This paper examined the relationship between National Parks Management and local communities, and found a need for positive collaboration and more funding, as well as the implementation of local sectoral projects, which could help to motivate local communities to conserve and develop tourism in Nyungwe National Park. Currently many local residents are living in poverty, but with some benefits (infrastructure) received from tourism revenue. However, most local residents who have lived in the area for more than 10 years have been dependent on the exploitation of resources (for traditional medicine, food, often obtained by poaching, firewood, and building materials). The park management policies of Nyungwe National Park were started to shift residents from traditional mindsets to thoughts about tourism development. The perception in sense of tourism development beyond their traditional survives became difficulty, because the revenue from the tourism was insufficient to satisfy their need. Here, the government and park staff had to work closely with local residents, who were unsure about the new environment system and tourism situation, and faced many conflicts including land conversion and wildlife conflicts. Local leaders improved education in order to help residents feel they were members of the National Park; however, there was little funding and a lack of implementation of beneficial projects. In order to improve a sustainable park management, it is desirable to progress conservation and tourism development based on advancing the socio-economic development and livelihoods of local communities. Coordination (involving community participation and community franchise) and integrated projects development should propose and support the following:
· The coordination mechanism can be strengthened by the park managers and government authorities to allow flexibility that helps residents participate in internal and external plans. This will enable them to make decisions regarding protection and tourism progress. Management policies should collaborate with the government to resolve crop raiding conflicts, using local organizations since the residents are aware of the need for cooperation.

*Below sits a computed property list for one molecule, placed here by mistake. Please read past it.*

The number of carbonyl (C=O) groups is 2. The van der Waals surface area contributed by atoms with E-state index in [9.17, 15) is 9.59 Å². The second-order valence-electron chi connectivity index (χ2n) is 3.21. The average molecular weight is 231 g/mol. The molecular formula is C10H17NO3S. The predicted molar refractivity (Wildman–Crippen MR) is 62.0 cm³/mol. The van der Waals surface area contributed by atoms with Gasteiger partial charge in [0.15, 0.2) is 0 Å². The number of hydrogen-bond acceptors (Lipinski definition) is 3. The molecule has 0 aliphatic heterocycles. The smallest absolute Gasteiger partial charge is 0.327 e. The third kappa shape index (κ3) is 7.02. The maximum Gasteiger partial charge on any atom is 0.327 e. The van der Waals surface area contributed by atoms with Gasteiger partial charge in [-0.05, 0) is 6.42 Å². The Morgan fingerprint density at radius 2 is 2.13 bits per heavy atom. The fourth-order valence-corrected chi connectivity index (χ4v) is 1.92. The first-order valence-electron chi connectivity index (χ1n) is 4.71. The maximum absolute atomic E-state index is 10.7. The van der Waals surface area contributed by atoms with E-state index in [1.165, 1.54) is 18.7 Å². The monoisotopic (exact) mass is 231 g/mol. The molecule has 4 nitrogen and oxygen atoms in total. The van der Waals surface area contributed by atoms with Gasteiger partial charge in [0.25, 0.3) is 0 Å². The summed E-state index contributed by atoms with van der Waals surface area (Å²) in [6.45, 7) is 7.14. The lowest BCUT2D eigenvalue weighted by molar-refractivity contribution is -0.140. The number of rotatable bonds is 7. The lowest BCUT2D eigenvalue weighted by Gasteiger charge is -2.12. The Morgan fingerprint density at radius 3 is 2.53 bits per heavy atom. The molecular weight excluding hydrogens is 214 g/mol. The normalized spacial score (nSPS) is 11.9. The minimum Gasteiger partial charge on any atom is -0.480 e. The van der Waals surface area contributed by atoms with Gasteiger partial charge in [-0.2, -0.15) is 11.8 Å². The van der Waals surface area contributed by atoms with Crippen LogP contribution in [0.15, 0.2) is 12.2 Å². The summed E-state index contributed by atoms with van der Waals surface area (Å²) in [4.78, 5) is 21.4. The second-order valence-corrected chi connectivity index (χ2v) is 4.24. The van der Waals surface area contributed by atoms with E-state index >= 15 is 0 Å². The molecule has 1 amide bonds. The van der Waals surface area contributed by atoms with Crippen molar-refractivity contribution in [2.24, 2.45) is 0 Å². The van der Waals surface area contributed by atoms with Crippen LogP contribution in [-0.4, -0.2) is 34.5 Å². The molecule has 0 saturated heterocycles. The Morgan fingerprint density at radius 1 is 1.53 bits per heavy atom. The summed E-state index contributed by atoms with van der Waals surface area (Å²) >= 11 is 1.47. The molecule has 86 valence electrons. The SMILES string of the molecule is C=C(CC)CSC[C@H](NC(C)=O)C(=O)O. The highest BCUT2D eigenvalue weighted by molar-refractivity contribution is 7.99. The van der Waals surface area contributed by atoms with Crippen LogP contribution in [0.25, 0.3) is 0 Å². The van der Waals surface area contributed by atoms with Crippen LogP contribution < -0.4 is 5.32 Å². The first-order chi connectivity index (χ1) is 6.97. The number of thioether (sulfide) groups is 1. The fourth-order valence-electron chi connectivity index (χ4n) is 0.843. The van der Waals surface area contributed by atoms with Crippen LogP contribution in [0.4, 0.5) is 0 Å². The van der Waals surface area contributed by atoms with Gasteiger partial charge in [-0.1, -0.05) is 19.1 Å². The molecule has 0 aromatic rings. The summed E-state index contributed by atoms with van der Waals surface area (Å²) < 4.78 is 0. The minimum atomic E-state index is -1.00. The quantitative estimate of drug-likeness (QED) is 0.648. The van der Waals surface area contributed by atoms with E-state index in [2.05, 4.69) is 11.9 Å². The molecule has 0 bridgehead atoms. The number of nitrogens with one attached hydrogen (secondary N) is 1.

· Options proposed by communities with stakeholder and government involvement need to be considered (tourism revenue and investment opportunities). Residents believe in supporting tourism activities in their destination areas, and tourism activities should allocate institutions and community development projects that can provide job opportunities, training, education, and showcase innovative products throughout the region, which can support residents’ incomes and create a spirit of participation.
· Local residents are aware of the need for conservation of the ecosystem; however, the benefits provided are inadequate to meet their desires. Residents need good interaction with park management policies via local organizations, which can be the basis of expanding conservation projects around the whole region.
· Additionally, the development of conservation projects should address the state of residents’ development along with positive performance of ecological protection.
Although the present study has been successful to the knowledge relating managements policies and local communities in a sense of proposed statements regarding stakeholders and government support, the resident’s perceptions towards conservation and tourism participation, along with conservation organization and management process, there was a limitation in the surveying process, since the authors were unable to investigate all districts surrounding the Nyungwe National Park due to travel restrictions in some districts including Rusizi and Nyaruguru as a consequence of the worldwide pandemic (novel corona Virus). Briefly, the study investigated the relationship between management policies of NNP and the perception of local communities, can influence achievement or failure according to extent of education, collaboration, and livelihoods improvement. The study achieved the important tips for improving management policies, in relation to projects based-implementation and community-based management. The variables such as benefits, conflicts and grazing resolutions need to be evaluated by future researchers, along with the impact of project developments in relation to participation and community livelihood development.
The authors would like to acknowledge the Chinese Government, Xinjiang Institute of Ecology and Geography, and the projects of the National Natural Science Foundation of China (No. 41971192). Special thanks are owed to the editors and anonymous reviewers who gave constructive suggestions and comments for improving this article.